Sometimes, when you suffer from a heavy fall or an accident that shakes the brain inside your skull, you get a concussion. Although there may be cuts or bruises on the head or face, there may be no other visible signs of a brain injury.
Identify a concussion
If someone you know has a concussion, you can notice these changes in them:
Thinking and remembering
- Not thinking clearly
- Feeling slowed down
- Not being able to concentrate
- Not being able to remember new information
- Nausea and vomiting
- Fuzzy or blurry vision
- Sensitivity to light or noise
- Balance problems
- Feeling tired or having no energy
Emotional and mood
- Easily upset or angered
- Nervous or anxious
- More emotional
- Sleeping more than usual
- Sleeping less than usual
- Having a hard time falling asleep
What you can do to help their recovery
The injured person will not be authorized by their doctor to go to school or work. In this time, give your loved one as much rest as possible. Rest is very important after a concussion because it helps the brain to heal. Ignoring their symptoms and expect them to function “as normal” often makes symptoms worse. Be patient because healing takes time.
Your loved one might not be able to do chores around the house for a while. You will be utmost important to keep the place in order. Cook a meal or two, or watch the kids, or bring them flowers or a movie to cheer them up. With the limited activities they are allowed to do, entertainment is really appreciated.
Tips for adults
- Get plenty of sleep at night, and rest during the day.
- Avoid activities that are physically demanding (e.g., heavy housecleaning, weightlifting/working-out) or require a lot of concentration (e.g., balancing your checkbook). They can make your symptoms worse and slow your recovery.
- Avoid activities, such as contact or recreational sports, that could lead to another concussion. (It is best to avoid roller coasters or other high speed rides that can make your symptoms worse or even cause a concussion.)
- When your health care professional says you are well enough, return to your normal activities gradually, not all at once.
- Because your ability to react may be slower after a concussion, ask your health care professional when you can safely drive a car, ride a bike, or operate heavy equipment.
- Talk with your health care professional about when you can return to work. Ask about how you can help your employer understand what has happened to you.
- Consider talking with your employer about returning to work gradually and about changing your work activities or schedule until you recover (e.g., work half-days).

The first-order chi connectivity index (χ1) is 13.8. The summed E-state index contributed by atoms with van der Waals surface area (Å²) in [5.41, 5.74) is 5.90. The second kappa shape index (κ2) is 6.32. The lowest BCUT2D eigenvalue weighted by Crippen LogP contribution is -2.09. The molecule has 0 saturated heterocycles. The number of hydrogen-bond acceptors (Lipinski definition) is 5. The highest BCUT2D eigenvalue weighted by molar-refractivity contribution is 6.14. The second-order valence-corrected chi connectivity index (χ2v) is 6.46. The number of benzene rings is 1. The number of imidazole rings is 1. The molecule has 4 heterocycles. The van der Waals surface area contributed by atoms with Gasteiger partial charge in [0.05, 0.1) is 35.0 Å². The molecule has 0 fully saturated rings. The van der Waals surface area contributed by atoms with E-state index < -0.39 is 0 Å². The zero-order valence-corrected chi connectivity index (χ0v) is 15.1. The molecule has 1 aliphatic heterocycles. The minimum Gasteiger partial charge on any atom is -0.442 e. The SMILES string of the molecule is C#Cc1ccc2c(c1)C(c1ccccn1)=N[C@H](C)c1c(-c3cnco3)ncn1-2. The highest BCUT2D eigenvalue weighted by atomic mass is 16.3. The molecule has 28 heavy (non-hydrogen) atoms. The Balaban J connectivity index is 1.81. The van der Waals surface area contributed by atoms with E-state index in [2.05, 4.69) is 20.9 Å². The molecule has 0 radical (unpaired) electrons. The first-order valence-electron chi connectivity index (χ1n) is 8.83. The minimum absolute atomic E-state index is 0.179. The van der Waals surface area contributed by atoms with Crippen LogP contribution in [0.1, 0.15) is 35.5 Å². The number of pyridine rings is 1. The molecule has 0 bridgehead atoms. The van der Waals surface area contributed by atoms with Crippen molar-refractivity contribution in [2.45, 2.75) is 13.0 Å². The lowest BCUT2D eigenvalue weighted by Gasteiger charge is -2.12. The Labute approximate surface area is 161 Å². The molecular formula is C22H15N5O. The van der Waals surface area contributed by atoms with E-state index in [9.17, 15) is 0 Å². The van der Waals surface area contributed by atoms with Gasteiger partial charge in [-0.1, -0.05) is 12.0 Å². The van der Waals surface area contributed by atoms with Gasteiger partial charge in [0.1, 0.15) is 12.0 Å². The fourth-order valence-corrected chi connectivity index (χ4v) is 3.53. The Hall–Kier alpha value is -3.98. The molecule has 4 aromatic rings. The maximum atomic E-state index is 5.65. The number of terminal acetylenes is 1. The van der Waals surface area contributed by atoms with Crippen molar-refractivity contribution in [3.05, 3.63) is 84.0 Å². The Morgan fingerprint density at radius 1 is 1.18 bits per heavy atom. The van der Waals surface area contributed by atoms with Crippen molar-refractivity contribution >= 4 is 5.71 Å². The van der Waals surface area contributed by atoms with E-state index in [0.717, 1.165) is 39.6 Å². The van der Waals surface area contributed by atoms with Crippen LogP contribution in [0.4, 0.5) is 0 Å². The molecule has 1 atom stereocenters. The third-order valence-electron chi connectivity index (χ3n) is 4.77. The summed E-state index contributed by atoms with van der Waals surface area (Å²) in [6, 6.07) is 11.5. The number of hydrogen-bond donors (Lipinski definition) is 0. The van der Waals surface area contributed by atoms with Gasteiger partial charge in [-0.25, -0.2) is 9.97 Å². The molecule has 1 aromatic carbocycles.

- Take only those drugs that your health care professional has approved.
- Do not drink alcoholic beverages until your health care professional says you are well enough. Alcohol and other drugs may slow your recovery and put you at risk of further injury.
- Write down the things that may be harder than usual for you to remember.
- If you’re easily distracted, try to do one thing at a time. For example, don’t try to watch TV while fixing dinner.
- Consult with family members or close friends when making important decisions.
- Do not neglect your basic needs, such as eating well and getting enough rest.
- Avoid sustained computer use, including computer/video games early in the recovery process.
- Some people report that flying in airplanes makes their symptoms worse shortly after a concussion.
Tips for children
Parents and caregivers of children who have had a concussion can help them recover by taking an active role in their recovery:
- Having the child get plenty of rest. Keep a regular sleep schedule, including no late nights and no sleepovers.
- Making sure the child avoids high-risk/ high-speed activities such as riding a bicycle, playing sports, or climbing playground equipment, roller coasters or rides that could result in another bump, blow, or jolt to the head or body. Children should not return to these types of activities until their health care professional says they are well enough.
- Giving the child only those drugs that are approved by the pediatrician or family physician.
- Talking with their health care professional about when the child should return to school and other activities and how the parent or caregiver can help the child deal with the challenges that the child may face. For example, your child may need to spend fewer hours at school, rest often, or require more time to take tests.
- Sharing information about concussion with parents, siblings, teachers, counselors, babysitters, coaches, and others who interact with the child helps them understand what has happened and how to meet the child’s needs.
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